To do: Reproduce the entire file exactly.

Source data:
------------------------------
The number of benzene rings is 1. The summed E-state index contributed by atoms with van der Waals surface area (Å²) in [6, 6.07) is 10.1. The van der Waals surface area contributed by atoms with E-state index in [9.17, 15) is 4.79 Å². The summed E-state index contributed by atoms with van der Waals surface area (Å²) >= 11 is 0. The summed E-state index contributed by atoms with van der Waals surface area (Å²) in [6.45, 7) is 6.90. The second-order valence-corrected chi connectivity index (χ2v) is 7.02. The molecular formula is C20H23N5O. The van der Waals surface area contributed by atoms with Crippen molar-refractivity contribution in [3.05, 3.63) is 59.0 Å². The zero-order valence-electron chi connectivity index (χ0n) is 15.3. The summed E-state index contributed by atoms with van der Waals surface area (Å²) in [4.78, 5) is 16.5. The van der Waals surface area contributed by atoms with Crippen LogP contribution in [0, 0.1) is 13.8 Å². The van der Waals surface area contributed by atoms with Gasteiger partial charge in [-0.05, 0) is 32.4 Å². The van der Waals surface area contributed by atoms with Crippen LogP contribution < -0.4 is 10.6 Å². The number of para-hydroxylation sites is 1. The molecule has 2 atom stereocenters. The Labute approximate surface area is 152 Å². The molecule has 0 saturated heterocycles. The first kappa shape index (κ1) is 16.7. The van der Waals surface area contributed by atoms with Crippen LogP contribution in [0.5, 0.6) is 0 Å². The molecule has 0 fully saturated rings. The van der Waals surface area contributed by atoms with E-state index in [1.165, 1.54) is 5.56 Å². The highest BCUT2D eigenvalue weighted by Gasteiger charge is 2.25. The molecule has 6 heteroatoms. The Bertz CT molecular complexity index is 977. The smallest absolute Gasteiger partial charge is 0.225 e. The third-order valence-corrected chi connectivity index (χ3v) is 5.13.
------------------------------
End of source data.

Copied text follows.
The number of benzene rings is 1. The summed E-state index contributed by atoms with van der Waals surface area (Å²) in [6, 6.07) is 10.1. The van der Waals surface area contributed by atoms with E-state index in [9.17, 15) is 4.79 Å². The summed E-state index contributed by atoms with van der Waals surface area (Å²) >= 11 is 0. The summed E-state index contributed by atoms with van der Waals surface area (Å²) in [6.45, 7) is 6.90. The second-order valence-corrected chi connectivity index (χ2v) is 7.02. The molecular formula is C20H23N5O. The van der Waals surface area contributed by atoms with Crippen molar-refractivity contribution in [3.05, 3.63) is 59.0 Å². The zero-order valence-electron chi connectivity index (χ0n) is 15.3. The summed E-state index contributed by atoms with van der Waals surface area (Å²) in [4.78, 5) is 16.5. The van der Waals surface area contributed by atoms with Crippen LogP contribution in [0, 0.1) is 13.8 Å². The van der Waals surface area contributed by atoms with Gasteiger partial charge in [-0.05, 0) is 32.4 Å². The van der Waals surface area contributed by atoms with Crippen LogP contribution < -0.4 is 10.6 Å². The number of para-hydroxylation sites is 1. The molecule has 2 atom stereocenters. The Labute approximate surface area is 152 Å². The molecule has 0 saturated heterocycles. The first kappa shape index (κ1) is 16.7. The van der Waals surface area contributed by atoms with Crippen LogP contribution in [0.5, 0.6) is 0 Å². The molecule has 0 fully saturated rings. The van der Waals surface area contributed by atoms with E-state index in [1.165, 1.54) is 5.56 Å². The highest BCUT2D eigenvalue weighted by Gasteiger charge is 2.25. The molecule has 6 heteroatoms. The Bertz CT molecular complexity index is 977. The smallest absolute Gasteiger partial charge is 0.225 e. The third-order valence-corrected chi connectivity index (χ3v) is 5.13.